Writer Anthropologist Collaborator
Paige West (she/her) is an endowed professor of anthropology, writer, and director for the of the Center for the Study of Social Difference at Barnard College and Columbia University. Equally dedicated to scholarship, mentoring, and collaboration, West is the author of three books and the founder of the journal Environment and Society: Advances in Research and the co-founder of the PNG Institute of Biological Research and the Roviana Solwara Skul, two conservation-focused NGOs in Papua New Guinea. She is the recipient of a Guggenheim Fellowship.
Paige West’s broad scholarly interest is in the relationship between societies and their environments. More specifically, she has written about the linkages between environmental conservation and international development, the material and symbolic ways in which the natural world is understood by Indigenous peoples and natural scientists, the aesthetics and poetics of human social relations with nature, the creation of commodities and practices of consumption, and the relationship between material and epistemic dispossessions and racism. Since 1996 she has worked with Indigenous collaborators and partners in Papua New Guinea. While trained as an anthropologist, Dr. West’s work sits more broadly within the transdisciplinary field of political ecology.
Dispossession and the Environment
This searing study reveals how journalists, developers, surf tourists, and conservation NGOs produce and reinforce inequalities and facilitate dispossession by devaluing Papua New Guinean knowledge and practice.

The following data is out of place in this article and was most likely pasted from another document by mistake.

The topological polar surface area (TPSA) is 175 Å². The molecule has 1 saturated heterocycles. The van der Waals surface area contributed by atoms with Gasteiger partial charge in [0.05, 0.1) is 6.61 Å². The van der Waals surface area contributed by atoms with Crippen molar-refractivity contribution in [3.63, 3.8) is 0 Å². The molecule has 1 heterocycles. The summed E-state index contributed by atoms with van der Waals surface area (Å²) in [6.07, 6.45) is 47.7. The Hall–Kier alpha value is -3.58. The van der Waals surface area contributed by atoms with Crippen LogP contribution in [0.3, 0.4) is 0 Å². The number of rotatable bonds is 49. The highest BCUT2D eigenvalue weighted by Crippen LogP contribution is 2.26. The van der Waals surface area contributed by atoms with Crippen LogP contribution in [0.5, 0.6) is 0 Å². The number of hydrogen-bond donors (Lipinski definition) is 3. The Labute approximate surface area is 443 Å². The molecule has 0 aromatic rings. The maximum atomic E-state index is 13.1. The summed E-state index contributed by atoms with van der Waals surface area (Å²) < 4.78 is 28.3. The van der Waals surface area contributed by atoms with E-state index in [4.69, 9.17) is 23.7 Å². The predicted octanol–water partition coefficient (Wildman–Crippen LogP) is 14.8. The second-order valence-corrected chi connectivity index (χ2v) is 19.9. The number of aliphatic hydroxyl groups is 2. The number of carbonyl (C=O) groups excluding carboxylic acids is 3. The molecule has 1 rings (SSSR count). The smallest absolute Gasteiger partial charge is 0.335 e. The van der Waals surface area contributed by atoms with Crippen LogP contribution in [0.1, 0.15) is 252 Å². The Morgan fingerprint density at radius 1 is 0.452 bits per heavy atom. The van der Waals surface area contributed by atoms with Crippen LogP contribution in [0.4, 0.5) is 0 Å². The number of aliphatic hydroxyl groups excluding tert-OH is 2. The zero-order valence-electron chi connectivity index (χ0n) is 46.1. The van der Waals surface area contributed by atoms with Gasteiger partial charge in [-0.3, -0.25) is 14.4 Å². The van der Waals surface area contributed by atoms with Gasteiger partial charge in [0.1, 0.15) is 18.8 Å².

Winner of the 2017 Columbia University Press Distinguished Book Award.
From Modern Production to Imagined Primitive
In this vivid ethnography, Paige West tracks coffee from Papua New Guinea, to Hamburg, Sydney, London, and New York, illuminating the social lives of the people who produce, process, distribute, market, and consume coffee.
Published in 2012 with Duke University Press
Conservation Is Our Government Now
A significant contribution to political ecology, this study examines the history and social effects of conservation and development efforts in Papua New Guinea, specifically the Crater Mountain Wildlife Management Area.
Published in 2006 with Duke University Press
Paige West is indebted to her anthropology mentors Dr. Dorothy L. Hodgson and Dr. Bonnie J. McCay, to the scholarship of Pacific Studies scholar Dr. Teresia K. Teaiwa, and to her students for her approach to teaching and mentoring. Following Dr. Hodgson and Dr. McCay, Dr. West approaches mentoring graduate students with an ethic of kindness that is wrapped into a clear vision of how students can best follow the scholarly paths that they desire. Following Dr. Teaiwa, she attempts to create classroom spaces that do not replicate the colonial and racist history of the academy. She does this through creating a shared space of co-production and co-teaching which she facilitates throughout the semester. Learning from her students over the past twenty years, she has realized that the best teaching and mentoring is flexible and open to radical reconsideration and change as scholarly practice becomes more capacious and inclusive.
In addition to her academic work, Paige West is the co-founder of the PNG Institute of Biological Research, a small NGO dedicated to building academic opportunities for research in Papua New Guinea by Papua New Guineans. For over a decade, she has worked in partnership with John Aini and the Indigenous marine sovereignty NGO Ailan Awareness. She is also the co-founder of the Roviana Solwara Skul, a school in Papua New Guinea dedicated to teaching at the nexus of Indigenous knowledge and western scientific knowledge.